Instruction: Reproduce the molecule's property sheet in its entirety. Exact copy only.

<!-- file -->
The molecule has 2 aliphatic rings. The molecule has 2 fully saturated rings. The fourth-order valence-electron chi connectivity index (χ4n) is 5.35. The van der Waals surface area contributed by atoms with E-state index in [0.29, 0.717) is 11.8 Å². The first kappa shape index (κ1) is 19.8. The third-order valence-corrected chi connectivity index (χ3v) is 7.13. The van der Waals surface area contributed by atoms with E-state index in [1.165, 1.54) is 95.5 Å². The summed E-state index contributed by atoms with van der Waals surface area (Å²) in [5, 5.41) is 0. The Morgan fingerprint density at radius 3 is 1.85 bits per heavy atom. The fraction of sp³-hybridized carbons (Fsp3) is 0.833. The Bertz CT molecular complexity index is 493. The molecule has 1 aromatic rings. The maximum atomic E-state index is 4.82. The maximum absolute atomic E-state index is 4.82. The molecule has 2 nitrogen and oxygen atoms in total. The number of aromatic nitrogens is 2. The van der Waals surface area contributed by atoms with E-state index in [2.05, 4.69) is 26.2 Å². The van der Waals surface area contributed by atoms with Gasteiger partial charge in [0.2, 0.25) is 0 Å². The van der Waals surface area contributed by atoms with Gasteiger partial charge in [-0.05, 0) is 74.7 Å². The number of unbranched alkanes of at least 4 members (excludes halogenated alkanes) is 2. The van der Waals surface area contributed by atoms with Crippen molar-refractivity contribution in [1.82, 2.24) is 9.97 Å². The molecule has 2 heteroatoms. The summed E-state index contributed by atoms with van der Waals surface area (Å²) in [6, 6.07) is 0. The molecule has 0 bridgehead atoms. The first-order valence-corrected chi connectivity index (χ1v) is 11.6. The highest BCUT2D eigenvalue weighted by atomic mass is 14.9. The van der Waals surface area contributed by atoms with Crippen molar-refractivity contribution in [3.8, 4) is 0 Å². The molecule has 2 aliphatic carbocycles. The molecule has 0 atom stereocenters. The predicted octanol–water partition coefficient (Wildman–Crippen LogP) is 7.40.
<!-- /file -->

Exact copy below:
The molecule has 2 aliphatic rings. The molecule has 2 fully saturated rings. The fourth-order valence-electron chi connectivity index (χ4n) is 5.35. The van der Waals surface area contributed by atoms with E-state index in [0.29, 0.717) is 11.8 Å². The first kappa shape index (κ1) is 19.8. The third-order valence-corrected chi connectivity index (χ3v) is 7.13. The van der Waals surface area contributed by atoms with E-state index in [1.165, 1.54) is 95.5 Å². The summed E-state index contributed by atoms with van der Waals surface area (Å²) in [5, 5.41) is 0. The Morgan fingerprint density at radius 3 is 1.85 bits per heavy atom. The fraction of sp³-hybridized carbons (Fsp3) is 0.833. The Bertz CT molecular complexity index is 493. The molecule has 1 aromatic rings. The maximum atomic E-state index is 4.82. The maximum absolute atomic E-state index is 4.82. The molecule has 2 nitrogen and oxygen atoms in total. The number of aromatic nitrogens is 2. The van der Waals surface area contributed by atoms with E-state index in [2.05, 4.69) is 26.2 Å². The van der Waals surface area contributed by atoms with Gasteiger partial charge in [0.2, 0.25) is 0 Å². The van der Waals surface area contributed by atoms with Gasteiger partial charge in [-0.05, 0) is 74.7 Å². The number of unbranched alkanes of at least 4 members (excludes halogenated alkanes) is 2. The van der Waals surface area contributed by atoms with Crippen molar-refractivity contribution in [1.82, 2.24) is 9.97 Å². The molecule has 2 heteroatoms. The summed E-state index contributed by atoms with van der Waals surface area (Å²) in [6, 6.07) is 0. The molecule has 0 bridgehead atoms. The first-order valence-corrected chi connectivity index (χ1v) is 11.6. The highest BCUT2D eigenvalue weighted by atomic mass is 14.9. The van der Waals surface area contributed by atoms with Crippen molar-refractivity contribution in [3.8, 4) is 0 Å². The molecule has 2 aliphatic carbocycles. The molecule has 0 atom stereocenters. The predicted octanol–water partition coefficient (Wildman–Crippen LogP) is 7.40.